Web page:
I recently received this button from Stephen Wright who is a Past Potentate of Bedouin Shriners in Muskogee, Oklahoma. Steve used this button when he served as a District Deputy Grand Master and a member of the Masonic Education Committee for the Grand Lodge of Oklahoma as a reward for creative thinking.
One of my favorite quotes is from Ralph Waldo Emerson who said “Do not follow where the path may lead, go instead where there is no path and leave a trail.” The quote defines what a leader does; takes people and their organization where they may have not been before. It also fits right in with the thinking behind Steve’s button that a leader should not be constrained by what has been done in the past, especially if it has not been effective or is not consistent with the organization’s vision.
When a leader envisions a path for an organization it many times requires that he spend a considerable amount to time to convince people that this unknown path will lead to somewhere positive and the sacrifice and hard work to get there will be worth the effort. However in doing so he should be careful not to offend the “But we’ve always done it this way people.” Establishing a positive relationship with those who may resist change is necessary in achieving buy-in for a vision.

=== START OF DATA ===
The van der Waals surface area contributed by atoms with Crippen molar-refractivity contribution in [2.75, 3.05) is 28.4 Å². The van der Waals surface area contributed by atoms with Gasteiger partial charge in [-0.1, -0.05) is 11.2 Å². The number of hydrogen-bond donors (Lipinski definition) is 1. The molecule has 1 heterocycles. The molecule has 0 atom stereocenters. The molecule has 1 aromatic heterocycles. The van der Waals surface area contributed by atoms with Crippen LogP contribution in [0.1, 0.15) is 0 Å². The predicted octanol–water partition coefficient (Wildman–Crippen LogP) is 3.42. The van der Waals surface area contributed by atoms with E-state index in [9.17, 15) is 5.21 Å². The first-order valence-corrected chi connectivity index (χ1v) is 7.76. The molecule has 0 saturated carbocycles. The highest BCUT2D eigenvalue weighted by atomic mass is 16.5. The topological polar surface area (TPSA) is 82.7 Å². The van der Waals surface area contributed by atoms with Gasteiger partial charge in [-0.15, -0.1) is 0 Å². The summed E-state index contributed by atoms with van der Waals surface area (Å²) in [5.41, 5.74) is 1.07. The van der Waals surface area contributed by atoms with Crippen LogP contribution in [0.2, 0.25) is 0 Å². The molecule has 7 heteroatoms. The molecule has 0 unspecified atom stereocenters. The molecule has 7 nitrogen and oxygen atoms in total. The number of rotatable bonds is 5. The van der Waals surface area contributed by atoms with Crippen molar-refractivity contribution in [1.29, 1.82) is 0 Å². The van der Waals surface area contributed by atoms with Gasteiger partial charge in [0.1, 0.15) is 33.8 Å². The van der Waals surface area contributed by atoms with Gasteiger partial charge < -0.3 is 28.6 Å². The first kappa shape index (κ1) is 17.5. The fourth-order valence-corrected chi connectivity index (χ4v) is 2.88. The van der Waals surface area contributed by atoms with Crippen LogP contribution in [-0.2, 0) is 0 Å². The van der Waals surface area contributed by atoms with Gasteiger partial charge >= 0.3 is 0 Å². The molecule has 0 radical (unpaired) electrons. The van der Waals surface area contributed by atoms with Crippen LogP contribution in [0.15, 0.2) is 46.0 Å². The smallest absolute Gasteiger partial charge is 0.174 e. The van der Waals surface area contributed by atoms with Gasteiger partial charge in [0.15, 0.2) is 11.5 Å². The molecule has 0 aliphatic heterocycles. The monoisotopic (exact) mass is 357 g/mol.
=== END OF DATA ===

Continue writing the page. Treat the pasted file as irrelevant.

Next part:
Here are some thoughts on how to approach these people.
- Indicate you have some ideas and would like their opinion.
- Describe your ideas and explain why you believe they will benefit the organization. Be careful not to criticize the way things have been done in the past because it may be perceived as telling the person that they have been doing it all wrong.
- Find areas of agreement. Look for ways that your ideas improve on long-established practices instead of completely abandoning them.
- Ask the person if they have ideas for improvement and if they do discuss how they might be a part of your plan.
- Understand that you are advocating change and it will occur slowly. So don’t try for complete buy-in all at once.
- Ask for permission to consult with them again as you continue to develop your plan.
So the statement, “But we’ve always done it this way,” should be looked at as an opportunity for education and discussion rather than an announcement that the person is not open to change. If the person is approached properly it can lead to a better relationship and hopefully to an ally for your plan to effect change.